Writer: Cavan Scott / Artist: Ario Anindito / Marvel Comics
The comic book debut of Star Wars: The High Republic set the tone for this lost era, presenting us with a look at the Jedi Knights as the cornerstone of peace and order in the galaxy. It helps that we are seeing the Jedi Order at the height of their power through the eyes of the newly knighted Jedi Keeve Treniis and her master, Sskeer. If we’ve learned anything from shows like the Clone Wars and Rebels, Star Wars stories are usually best when they are framed around the Master/Padawan relationship.
In the last issue, we learned that something is happing with Master Sskeer. Now that Keeve has moved on from Padawan to a full-fledged Jedi herself, the mystery surrounding her master is sure to change their dynamic. Enter issue #2, where Keeve and Sskeer are sent on their first mission together since her promotion and she can already see the changes in her master’s behavior. Just as Keeve is left in the dark about what is happening to her master, so are readers. While it’s easy to write him off as going to the dark side (and he goes a bit dark in this issue), there seems to be much more to the situation than we know.
So far, I love how each issue of Star Wars: The High Republic is set up. Writer Cavan Scott is doing an amazing job with the pacing. Each issue feels like its own adventure and it reminds me of how every episode of the Clone Wars cartoon operated. Sure, you’ll probably want to keep up with the overall story but right now it feels like you can pick up any issue and enjoy it without prior knowledge of what happened in the last. For example, this week’s issue gives us a great space horror adventure as Keeve, Sskeer, and the Jedi investigate an attacked space ship. Mixed with artist Ario Anindito’s clean artwork and intense action, the tone is set perfectly.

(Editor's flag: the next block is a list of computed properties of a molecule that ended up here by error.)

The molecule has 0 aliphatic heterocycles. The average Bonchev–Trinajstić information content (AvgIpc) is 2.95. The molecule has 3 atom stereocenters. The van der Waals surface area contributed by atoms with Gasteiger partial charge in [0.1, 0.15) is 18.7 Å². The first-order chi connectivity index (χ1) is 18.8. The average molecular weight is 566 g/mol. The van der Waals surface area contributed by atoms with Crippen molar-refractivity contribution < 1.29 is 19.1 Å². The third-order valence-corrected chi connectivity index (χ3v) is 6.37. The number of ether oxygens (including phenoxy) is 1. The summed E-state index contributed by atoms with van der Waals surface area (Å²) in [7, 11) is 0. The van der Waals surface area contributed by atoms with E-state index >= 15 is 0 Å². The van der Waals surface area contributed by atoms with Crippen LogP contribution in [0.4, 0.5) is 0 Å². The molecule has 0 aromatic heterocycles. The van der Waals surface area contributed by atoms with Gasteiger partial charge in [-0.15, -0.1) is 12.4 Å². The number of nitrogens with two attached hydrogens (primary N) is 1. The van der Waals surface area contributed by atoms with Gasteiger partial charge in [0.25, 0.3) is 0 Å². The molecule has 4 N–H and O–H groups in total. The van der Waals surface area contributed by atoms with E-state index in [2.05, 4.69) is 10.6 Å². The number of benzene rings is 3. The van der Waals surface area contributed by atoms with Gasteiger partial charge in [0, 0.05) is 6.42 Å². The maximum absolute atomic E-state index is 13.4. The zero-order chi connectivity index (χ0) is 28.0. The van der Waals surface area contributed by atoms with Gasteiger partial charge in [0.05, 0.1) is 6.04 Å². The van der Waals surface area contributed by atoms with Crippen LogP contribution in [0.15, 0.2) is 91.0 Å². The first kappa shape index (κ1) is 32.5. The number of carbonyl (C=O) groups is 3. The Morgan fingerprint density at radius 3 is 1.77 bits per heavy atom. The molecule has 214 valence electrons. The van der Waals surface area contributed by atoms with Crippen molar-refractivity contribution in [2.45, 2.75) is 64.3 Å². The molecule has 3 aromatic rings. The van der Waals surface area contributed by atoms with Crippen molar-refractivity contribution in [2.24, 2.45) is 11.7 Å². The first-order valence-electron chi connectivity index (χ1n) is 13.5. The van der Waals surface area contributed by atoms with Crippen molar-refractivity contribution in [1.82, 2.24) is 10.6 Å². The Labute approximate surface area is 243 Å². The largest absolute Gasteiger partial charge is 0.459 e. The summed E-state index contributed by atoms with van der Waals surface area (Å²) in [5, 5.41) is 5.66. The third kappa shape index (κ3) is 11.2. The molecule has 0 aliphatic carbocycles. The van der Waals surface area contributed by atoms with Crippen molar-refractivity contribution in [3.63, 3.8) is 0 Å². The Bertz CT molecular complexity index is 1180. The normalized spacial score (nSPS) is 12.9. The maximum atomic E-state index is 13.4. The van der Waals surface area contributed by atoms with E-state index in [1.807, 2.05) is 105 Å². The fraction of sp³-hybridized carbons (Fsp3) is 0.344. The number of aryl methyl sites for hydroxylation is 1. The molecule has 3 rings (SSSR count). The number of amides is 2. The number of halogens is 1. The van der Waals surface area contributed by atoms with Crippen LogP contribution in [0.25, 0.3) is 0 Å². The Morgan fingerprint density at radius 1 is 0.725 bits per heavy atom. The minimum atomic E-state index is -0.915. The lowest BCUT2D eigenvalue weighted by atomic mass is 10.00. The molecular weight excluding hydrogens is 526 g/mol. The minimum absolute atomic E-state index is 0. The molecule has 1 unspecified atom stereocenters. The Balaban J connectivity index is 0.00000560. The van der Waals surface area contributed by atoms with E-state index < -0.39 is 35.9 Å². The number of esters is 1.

Star Wars: The High Republic works on two levels. The first is the overarching story between Keeve and Sskeer. The mystery there is enough to keep readers coming back to see how that unfolds. The second level is the world. The High Republic comic is giving us a great look at the Jedi of that time, how they operate, and what kind of dangers they face. I especially love the Jedi twins, Ceret and Terec, and their empathic connection. I hope this means that we will get a good variety of different Jedi races like them as the series progress. Let’s also hope that will see more of what the rest of the galaxy, worlds, and governments look like with the Jedi in power.
9 Diced Space Pirates out of 10
Reading Star Wars: The High Republic? Find BNP’s other reviews of the series here.